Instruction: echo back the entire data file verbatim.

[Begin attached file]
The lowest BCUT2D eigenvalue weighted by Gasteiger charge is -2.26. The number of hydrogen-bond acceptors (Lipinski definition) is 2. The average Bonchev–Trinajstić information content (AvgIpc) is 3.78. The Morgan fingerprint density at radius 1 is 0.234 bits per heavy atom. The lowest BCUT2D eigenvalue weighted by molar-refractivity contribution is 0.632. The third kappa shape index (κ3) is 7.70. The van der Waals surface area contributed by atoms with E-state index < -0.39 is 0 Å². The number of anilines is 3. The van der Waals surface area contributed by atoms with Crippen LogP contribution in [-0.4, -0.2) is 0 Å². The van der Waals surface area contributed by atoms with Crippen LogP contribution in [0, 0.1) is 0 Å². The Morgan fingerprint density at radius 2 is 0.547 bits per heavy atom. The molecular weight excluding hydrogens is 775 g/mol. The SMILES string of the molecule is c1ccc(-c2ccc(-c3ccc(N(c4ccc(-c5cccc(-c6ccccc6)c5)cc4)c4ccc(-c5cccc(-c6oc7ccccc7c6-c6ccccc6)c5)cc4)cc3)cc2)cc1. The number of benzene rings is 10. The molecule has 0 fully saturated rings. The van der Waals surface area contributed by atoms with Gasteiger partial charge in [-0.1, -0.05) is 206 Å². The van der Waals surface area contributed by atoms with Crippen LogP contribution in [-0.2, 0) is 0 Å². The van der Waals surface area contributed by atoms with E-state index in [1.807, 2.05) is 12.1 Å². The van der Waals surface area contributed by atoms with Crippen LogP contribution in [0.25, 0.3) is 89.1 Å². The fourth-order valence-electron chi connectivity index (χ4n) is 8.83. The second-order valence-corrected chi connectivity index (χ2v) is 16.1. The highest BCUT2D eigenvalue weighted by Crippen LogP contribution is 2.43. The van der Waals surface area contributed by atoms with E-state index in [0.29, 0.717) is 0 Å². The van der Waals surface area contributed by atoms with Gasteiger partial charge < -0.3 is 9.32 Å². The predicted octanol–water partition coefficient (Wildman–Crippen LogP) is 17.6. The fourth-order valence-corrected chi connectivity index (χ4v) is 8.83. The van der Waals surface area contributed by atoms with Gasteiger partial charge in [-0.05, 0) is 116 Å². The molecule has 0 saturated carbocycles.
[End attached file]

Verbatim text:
The lowest BCUT2D eigenvalue weighted by Gasteiger charge is -2.26. The number of hydrogen-bond acceptors (Lipinski definition) is 2. The average Bonchev–Trinajstić information content (AvgIpc) is 3.78. The Morgan fingerprint density at radius 1 is 0.234 bits per heavy atom. The lowest BCUT2D eigenvalue weighted by molar-refractivity contribution is 0.632. The third kappa shape index (κ3) is 7.70. The van der Waals surface area contributed by atoms with E-state index < -0.39 is 0 Å². The number of anilines is 3. The van der Waals surface area contributed by atoms with Crippen LogP contribution in [-0.4, -0.2) is 0 Å². The van der Waals surface area contributed by atoms with Crippen LogP contribution in [0, 0.1) is 0 Å². The Morgan fingerprint density at radius 2 is 0.547 bits per heavy atom. The molecular weight excluding hydrogens is 775 g/mol. The SMILES string of the molecule is c1ccc(-c2ccc(-c3ccc(N(c4ccc(-c5cccc(-c6ccccc6)c5)cc4)c4ccc(-c5cccc(-c6oc7ccccc7c6-c6ccccc6)c5)cc4)cc3)cc2)cc1. The number of benzene rings is 10. The molecule has 0 fully saturated rings. The van der Waals surface area contributed by atoms with Gasteiger partial charge in [-0.1, -0.05) is 206 Å². The van der Waals surface area contributed by atoms with Crippen LogP contribution in [-0.2, 0) is 0 Å². The van der Waals surface area contributed by atoms with E-state index in [1.807, 2.05) is 12.1 Å². The van der Waals surface area contributed by atoms with Crippen LogP contribution in [0.25, 0.3) is 89.1 Å². The fourth-order valence-electron chi connectivity index (χ4n) is 8.83. The second-order valence-corrected chi connectivity index (χ2v) is 16.1. The highest BCUT2D eigenvalue weighted by Crippen LogP contribution is 2.43. The van der Waals surface area contributed by atoms with E-state index in [0.29, 0.717) is 0 Å². The van der Waals surface area contributed by atoms with Gasteiger partial charge < -0.3 is 9.32 Å². The predicted octanol–water partition coefficient (Wildman–Crippen LogP) is 17.6. The fourth-order valence-corrected chi connectivity index (χ4v) is 8.83. The van der Waals surface area contributed by atoms with Gasteiger partial charge in [-0.05, 0) is 116 Å². The molecule has 0 saturated carbocycles.